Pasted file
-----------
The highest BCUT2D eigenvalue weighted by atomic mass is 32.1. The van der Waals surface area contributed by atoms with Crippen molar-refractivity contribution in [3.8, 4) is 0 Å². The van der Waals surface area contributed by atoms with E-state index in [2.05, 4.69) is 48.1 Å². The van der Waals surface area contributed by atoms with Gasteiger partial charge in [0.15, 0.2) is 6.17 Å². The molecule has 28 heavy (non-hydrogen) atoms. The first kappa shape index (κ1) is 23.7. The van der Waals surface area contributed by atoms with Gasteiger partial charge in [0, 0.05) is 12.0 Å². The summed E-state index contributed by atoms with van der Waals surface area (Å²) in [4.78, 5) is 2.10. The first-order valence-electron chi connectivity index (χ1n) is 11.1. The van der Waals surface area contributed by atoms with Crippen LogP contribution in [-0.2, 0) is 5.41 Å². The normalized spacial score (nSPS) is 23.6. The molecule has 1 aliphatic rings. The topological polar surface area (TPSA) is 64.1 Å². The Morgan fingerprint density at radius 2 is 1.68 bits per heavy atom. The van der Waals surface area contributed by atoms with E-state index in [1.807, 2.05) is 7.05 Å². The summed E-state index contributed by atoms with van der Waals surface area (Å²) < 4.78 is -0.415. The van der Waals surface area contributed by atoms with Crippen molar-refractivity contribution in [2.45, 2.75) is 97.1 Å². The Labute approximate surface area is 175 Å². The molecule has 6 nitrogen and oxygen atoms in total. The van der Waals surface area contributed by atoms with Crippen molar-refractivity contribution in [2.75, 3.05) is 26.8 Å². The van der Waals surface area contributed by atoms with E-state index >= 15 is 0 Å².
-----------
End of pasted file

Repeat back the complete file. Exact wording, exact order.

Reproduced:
The highest BCUT2D eigenvalue weighted by atomic mass is 32.1. The van der Waals surface area contributed by atoms with Crippen molar-refractivity contribution in [3.8, 4) is 0 Å². The van der Waals surface area contributed by atoms with E-state index in [2.05, 4.69) is 48.1 Å². The van der Waals surface area contributed by atoms with Gasteiger partial charge in [0.15, 0.2) is 6.17 Å². The molecule has 28 heavy (non-hydrogen) atoms. The first kappa shape index (κ1) is 23.7. The van der Waals surface area contributed by atoms with Gasteiger partial charge in [0, 0.05) is 12.0 Å². The summed E-state index contributed by atoms with van der Waals surface area (Å²) in [4.78, 5) is 2.10. The first-order valence-electron chi connectivity index (χ1n) is 11.1. The van der Waals surface area contributed by atoms with Crippen LogP contribution in [-0.2, 0) is 5.41 Å². The normalized spacial score (nSPS) is 23.6. The molecule has 1 aliphatic rings. The topological polar surface area (TPSA) is 64.1 Å². The Morgan fingerprint density at radius 2 is 1.68 bits per heavy atom. The van der Waals surface area contributed by atoms with E-state index in [1.807, 2.05) is 7.05 Å². The summed E-state index contributed by atoms with van der Waals surface area (Å²) < 4.78 is -0.415. The van der Waals surface area contributed by atoms with Crippen molar-refractivity contribution in [2.45, 2.75) is 97.1 Å². The Labute approximate surface area is 175 Å². The molecule has 6 nitrogen and oxygen atoms in total. The van der Waals surface area contributed by atoms with Crippen molar-refractivity contribution in [2.75, 3.05) is 26.8 Å². The van der Waals surface area contributed by atoms with E-state index >= 15 is 0 Å².